Sometimes there’s a decision in a trip and fall case that makes you wonder why the court just didn’t dispense with the legal gymnastics and announce a rule of strict liability. Take the case of Norma Waters.
On Aug. 22, 2005, 72-year-old Norma tripped over the metal base of a construction barrier that had been set up at the intersection of Milwaukee and Higgins Avenues in Chicago. Norma broke her wrist in the fall.
According to Norma, the metal base that tripped her up was protruding into the crosswalk. Norma claims that she had succeeded in avoiding two of these metal legs on her passage through the crosswalk, but the third one tripped her up because she was startled by the sound of a jackhammer as she tried to step over it.
Norma filed a personal injury suit against the city of Chicago, but a state trial court came to the not so unreasonable conclusion that the danger posed by the construction barrier was open and obvious.
With her lawsuit dismissed on summary judgment, Norma sought and found some sympathetic judges in the Illinois Appellate Division.
Last month, the appeals court revived Norma’s lawsuit, honing in on her allegation that she was distracted by the sound of the jackhammer. You see, Illinois law recognizes an exception to the open and obvious doctrine which imposes a duty of care when the property owner should reasonably anticipate that an invitee will be distracted from recognizing or avoiding the patent hazard.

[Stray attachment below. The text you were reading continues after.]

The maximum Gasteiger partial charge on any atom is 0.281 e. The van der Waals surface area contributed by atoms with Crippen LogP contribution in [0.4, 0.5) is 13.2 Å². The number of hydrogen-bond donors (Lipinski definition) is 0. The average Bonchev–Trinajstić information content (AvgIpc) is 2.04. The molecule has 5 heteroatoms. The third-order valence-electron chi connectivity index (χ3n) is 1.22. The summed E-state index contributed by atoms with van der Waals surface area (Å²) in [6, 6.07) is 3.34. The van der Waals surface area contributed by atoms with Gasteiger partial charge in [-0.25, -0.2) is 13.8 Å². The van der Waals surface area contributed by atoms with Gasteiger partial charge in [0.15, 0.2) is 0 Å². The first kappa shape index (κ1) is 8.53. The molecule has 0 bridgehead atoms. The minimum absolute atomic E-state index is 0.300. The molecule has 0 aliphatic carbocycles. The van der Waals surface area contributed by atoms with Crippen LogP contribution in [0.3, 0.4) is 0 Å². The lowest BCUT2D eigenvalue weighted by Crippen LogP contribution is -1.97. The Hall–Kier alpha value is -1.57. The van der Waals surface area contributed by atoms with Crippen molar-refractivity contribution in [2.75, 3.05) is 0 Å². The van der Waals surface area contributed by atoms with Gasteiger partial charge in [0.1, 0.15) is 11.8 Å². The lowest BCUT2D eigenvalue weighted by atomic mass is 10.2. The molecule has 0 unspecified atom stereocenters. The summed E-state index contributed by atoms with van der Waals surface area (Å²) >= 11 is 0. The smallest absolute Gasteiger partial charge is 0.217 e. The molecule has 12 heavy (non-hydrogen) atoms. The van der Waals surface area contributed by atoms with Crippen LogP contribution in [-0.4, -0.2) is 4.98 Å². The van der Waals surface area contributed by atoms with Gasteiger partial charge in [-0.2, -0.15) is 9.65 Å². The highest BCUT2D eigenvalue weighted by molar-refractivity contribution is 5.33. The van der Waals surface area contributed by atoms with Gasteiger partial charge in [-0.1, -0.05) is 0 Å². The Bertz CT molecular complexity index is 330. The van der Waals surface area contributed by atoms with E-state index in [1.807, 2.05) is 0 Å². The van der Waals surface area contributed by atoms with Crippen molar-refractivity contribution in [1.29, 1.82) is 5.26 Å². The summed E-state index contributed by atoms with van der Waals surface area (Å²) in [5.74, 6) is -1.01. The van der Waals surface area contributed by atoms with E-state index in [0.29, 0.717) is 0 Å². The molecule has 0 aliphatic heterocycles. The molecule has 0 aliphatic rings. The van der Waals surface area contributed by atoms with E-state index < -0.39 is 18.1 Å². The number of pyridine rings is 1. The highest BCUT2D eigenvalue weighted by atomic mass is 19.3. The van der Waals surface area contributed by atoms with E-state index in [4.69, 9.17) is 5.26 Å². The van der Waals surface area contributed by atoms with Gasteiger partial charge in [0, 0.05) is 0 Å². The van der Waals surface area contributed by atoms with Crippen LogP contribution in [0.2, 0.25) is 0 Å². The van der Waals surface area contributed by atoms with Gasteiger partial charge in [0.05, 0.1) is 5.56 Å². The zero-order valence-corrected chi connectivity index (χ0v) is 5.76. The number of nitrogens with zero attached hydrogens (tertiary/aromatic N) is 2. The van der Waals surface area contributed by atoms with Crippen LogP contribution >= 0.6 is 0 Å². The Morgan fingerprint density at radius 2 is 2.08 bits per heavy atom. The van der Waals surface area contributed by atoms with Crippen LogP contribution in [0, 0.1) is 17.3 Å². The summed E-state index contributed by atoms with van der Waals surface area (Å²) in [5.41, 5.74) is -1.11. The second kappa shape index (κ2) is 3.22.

The appeals court decided that the distraction exception applied to save Norma’s lawsuit. In concluding that jury issues existed in the case, the court explained:
[D]espite the obviousness of the barricade and its base, [Norma] became distracted upon hearing the loud noise from the jackhammer. … It is reasonable to expect that a defendant who places a barricade over a sidewalk and places a portion of their bases in an area of ingress and egress on a public sidewalk without signs warning people to avoid walking in the area could foresee that people could reasonably become injured and would likely become injured if they used the walkway. … For these reasons, we cannot say, as a matter of law, that [the city] should not have reasonably anticipated the distraction and should not have foreseen the injury to [Norma].
According to the court, what the city could have done was barricade the entire walkway so that no one could use it until the construction was complete. That may be. In these trip and fall cases, there will always be that one more thing that the property owner could have done to prevent the injury.
On the other hand, all too frequently there’s a handy excuse for the plaintiff’s failure to avoid everyday hazards that most of us manage to avoid without a second thought.
– Pat Murphy